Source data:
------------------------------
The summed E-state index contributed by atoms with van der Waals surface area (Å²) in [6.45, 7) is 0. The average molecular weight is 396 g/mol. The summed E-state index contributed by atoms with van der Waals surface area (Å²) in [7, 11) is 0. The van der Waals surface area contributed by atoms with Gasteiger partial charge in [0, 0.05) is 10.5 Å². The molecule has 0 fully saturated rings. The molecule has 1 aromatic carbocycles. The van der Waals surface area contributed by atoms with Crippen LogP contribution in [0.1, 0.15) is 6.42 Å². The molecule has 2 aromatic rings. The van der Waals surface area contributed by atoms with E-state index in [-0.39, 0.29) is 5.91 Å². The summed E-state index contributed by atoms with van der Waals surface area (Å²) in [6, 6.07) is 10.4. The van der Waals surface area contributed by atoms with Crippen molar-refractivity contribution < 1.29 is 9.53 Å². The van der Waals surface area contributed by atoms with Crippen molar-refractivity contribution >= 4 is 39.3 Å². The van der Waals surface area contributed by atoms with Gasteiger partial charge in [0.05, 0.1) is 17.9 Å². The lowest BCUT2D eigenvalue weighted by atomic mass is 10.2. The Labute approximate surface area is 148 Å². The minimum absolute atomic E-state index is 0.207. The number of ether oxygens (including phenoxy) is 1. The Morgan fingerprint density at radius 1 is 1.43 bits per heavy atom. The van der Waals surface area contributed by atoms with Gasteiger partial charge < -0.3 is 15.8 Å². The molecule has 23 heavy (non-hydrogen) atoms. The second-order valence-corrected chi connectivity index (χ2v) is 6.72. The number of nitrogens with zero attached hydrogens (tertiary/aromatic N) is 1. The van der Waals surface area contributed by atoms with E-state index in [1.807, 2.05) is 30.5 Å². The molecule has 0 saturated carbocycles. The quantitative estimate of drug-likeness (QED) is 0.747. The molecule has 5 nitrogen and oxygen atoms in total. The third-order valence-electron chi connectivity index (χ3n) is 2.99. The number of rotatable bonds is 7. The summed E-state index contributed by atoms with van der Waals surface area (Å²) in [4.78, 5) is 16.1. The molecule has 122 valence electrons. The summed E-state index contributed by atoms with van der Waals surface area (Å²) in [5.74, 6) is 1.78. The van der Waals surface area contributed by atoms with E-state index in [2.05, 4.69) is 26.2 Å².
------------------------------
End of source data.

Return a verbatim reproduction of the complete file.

The summed E-state index contributed by atoms with van der Waals surface area (Å²) in [6.45, 7) is 0. The average molecular weight is 396 g/mol. The summed E-state index contributed by atoms with van der Waals surface area (Å²) in [7, 11) is 0. The van der Waals surface area contributed by atoms with Gasteiger partial charge in [0, 0.05) is 10.5 Å². The molecule has 0 fully saturated rings. The molecule has 1 aromatic carbocycles. The van der Waals surface area contributed by atoms with Crippen LogP contribution in [0.1, 0.15) is 6.42 Å². The molecule has 2 aromatic rings. The van der Waals surface area contributed by atoms with E-state index in [-0.39, 0.29) is 5.91 Å². The summed E-state index contributed by atoms with van der Waals surface area (Å²) in [6, 6.07) is 10.4. The van der Waals surface area contributed by atoms with Crippen molar-refractivity contribution < 1.29 is 9.53 Å². The van der Waals surface area contributed by atoms with Crippen molar-refractivity contribution >= 4 is 39.3 Å². The van der Waals surface area contributed by atoms with Gasteiger partial charge in [0.05, 0.1) is 17.9 Å². The lowest BCUT2D eigenvalue weighted by atomic mass is 10.2. The Labute approximate surface area is 148 Å². The minimum absolute atomic E-state index is 0.207. The number of ether oxygens (including phenoxy) is 1. The Morgan fingerprint density at radius 1 is 1.43 bits per heavy atom. The van der Waals surface area contributed by atoms with Gasteiger partial charge < -0.3 is 15.8 Å². The molecule has 23 heavy (non-hydrogen) atoms. The second-order valence-corrected chi connectivity index (χ2v) is 6.72. The number of nitrogens with zero attached hydrogens (tertiary/aromatic N) is 1. The van der Waals surface area contributed by atoms with E-state index in [1.807, 2.05) is 30.5 Å². The molecule has 0 saturated carbocycles. The quantitative estimate of drug-likeness (QED) is 0.747. The molecule has 5 nitrogen and oxygen atoms in total. The third-order valence-electron chi connectivity index (χ3n) is 2.99. The number of rotatable bonds is 7. The summed E-state index contributed by atoms with van der Waals surface area (Å²) in [4.78, 5) is 16.1. The molecule has 122 valence electrons. The summed E-state index contributed by atoms with van der Waals surface area (Å²) in [5.74, 6) is 1.78. The van der Waals surface area contributed by atoms with E-state index in [2.05, 4.69) is 26.2 Å².